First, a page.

The best way to get healthy is to take it one step at a time.

A reasonable level of fitness is fundamental to making the most of life. Maintaining a simple exercise regimen that fits in with your lifestyle is one of the most important things you can do to make the most of every day.

If this sounds slightly daunting, just think of that old cliché – ‘move it or lose it’. All you have to do, at a base level, is move. You don’t need to turn your life upside down, you just need to move. 

Try to make exercise something that fits in with your daily routine and is enjoyable enough so you can keep going with it and not feel as if it's a chore. A simple exercise regimen can be something as basic as walking the dog every day, or doing easy stretching before breakfast – even a few bends and twists while you wait for the toast to pop up can make a major difference to your overall quality of life.

Anything you can build into your day without having to make too many changes to what you are accustomed to is going to be a regimen you will more likely stick with. And sticking with it is probably the most important thing.

Many people reach retirement having spent most of their adult life focused on other people, particularly their children, and their career.

Often what suffers is allocating time for the self, particularly in relation to health and wellbeing. It’s only after children leave the nest and work obligations are over that you have time to focus on your bucket list – from travel to sport and recreation, among other things. Keeping some semblance of fitness and agility is going to help you get the most out of those activities.

Evelyn in the pool stretching her legs out

One of the best motivators is to surround yourself with like-minded people. Exercising or playing sport with friends in an organised group is a great way to build and maintain healthy habits.

Fitness adviser Luke Scott says seniors need reasonable mobility to be able to enjoy life to the fullest.

I’m very fond of a particular quote from Crossfit founder Greg Glassman, who says the needs of Olympic athletes and our grandparents differ by degree, not kind, he says.

This means we all need to achieve the same fundamental things regardless of our age or ability. So people over the age of 65 still need structural integrity of their skeletal system and decent aerobic ability for endurance. Many of my clients come to me so they can get more out of their retirement. This can mean anything from getting out on the golf course, playing tennis, doing some water aerobics to having the confidence to travel overseas without needing to rely on anyone else. Many older people I meet have put their health on hold for the past 20 years or more. Now they want to do active things like play with their grandchildren, but are concerned their bodies are letting them down.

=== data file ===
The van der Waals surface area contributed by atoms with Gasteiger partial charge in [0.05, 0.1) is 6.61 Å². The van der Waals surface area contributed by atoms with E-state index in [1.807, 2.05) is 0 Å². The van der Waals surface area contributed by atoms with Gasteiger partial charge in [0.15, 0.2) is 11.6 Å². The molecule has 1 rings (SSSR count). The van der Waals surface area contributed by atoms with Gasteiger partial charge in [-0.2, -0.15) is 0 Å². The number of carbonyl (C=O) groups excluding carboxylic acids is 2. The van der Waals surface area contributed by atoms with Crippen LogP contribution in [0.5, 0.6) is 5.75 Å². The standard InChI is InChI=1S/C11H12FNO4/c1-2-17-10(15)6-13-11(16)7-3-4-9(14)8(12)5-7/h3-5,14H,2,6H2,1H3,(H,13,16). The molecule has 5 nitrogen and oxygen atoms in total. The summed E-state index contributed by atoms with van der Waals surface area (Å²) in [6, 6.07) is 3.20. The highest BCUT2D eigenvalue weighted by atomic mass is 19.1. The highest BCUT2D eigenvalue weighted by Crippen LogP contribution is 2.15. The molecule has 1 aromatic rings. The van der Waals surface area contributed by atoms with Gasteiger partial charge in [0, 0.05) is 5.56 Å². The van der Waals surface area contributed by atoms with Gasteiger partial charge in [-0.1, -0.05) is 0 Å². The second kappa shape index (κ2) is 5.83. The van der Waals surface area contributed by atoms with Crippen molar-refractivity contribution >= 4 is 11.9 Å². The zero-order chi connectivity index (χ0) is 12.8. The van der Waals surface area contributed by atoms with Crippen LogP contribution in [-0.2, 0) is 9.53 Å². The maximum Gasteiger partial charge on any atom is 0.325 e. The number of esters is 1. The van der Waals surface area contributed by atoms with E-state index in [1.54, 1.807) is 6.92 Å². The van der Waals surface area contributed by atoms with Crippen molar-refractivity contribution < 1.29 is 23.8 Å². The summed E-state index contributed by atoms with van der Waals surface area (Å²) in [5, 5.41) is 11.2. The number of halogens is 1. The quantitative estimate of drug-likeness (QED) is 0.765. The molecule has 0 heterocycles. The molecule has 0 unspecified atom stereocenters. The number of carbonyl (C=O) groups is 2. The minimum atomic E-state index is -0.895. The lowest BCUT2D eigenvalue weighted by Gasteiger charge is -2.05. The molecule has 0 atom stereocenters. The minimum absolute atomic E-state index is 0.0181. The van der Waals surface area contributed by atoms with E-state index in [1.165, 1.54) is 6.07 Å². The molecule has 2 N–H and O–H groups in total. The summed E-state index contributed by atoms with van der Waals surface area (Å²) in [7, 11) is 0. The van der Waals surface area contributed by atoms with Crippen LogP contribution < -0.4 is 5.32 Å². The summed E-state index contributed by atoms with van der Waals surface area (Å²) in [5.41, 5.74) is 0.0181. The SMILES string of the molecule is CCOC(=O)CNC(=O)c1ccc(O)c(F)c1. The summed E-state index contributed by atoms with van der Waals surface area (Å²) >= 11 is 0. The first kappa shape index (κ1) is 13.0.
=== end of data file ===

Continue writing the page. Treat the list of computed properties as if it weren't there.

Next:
Theresa using hand weights in the water, as part an aqua exercise class.

Luke says while you’re never too old to start exercising, it is very important to make sure you always keep moving.

For many people, getting motivated is more than half the battle. So goal setting, such as travel or a wedding, is the big thing that helps, he says.

One of our 64-year-olds has just come back from Everest Basecamp, so there are no real limits to what you can achieve. Break down your exercise regimen to daily tasks – everyday rituals that make up that larger goal. If you only aim for the larger goal it can be a bit daunting and you may be more likely to give up.

Luke says older women are more likely than men to remain active.

Sometimes men are a bit stubborn, whereas women are more likely to take advice and be open to a new approach, he says.

Women also tend to exercise in groups so they have the motivating benefit of a social experience as well.

Luke says older people need to focus on improving and maintaining three important physical characteristics:

  • Building bone mineral density because you naturally lose this as you age. You can do this through strength training.
  • Cardiovascular capacity to improve endurance, such as walking up flights of stairs without losing your breath.
  • Keeping a good range of motion in your body through stretching.

Good game! The ladies who tennis shake hands at the net at the end of a fun doubles match.

One of the tricks to creating a sustainable exercise regimen is not to over-reach, Luke says. Don’t force things. Exercise should become like brushing your teeth every day.

If you’re just starting out then what you need to conquer first is your mindset. So just do one small thing every day, like eating a bit better, until it becomes a habit and you feel like it’s something you want to do, rather than have to do.

For healthy living advice go to www.betterhealth.vic.gov.au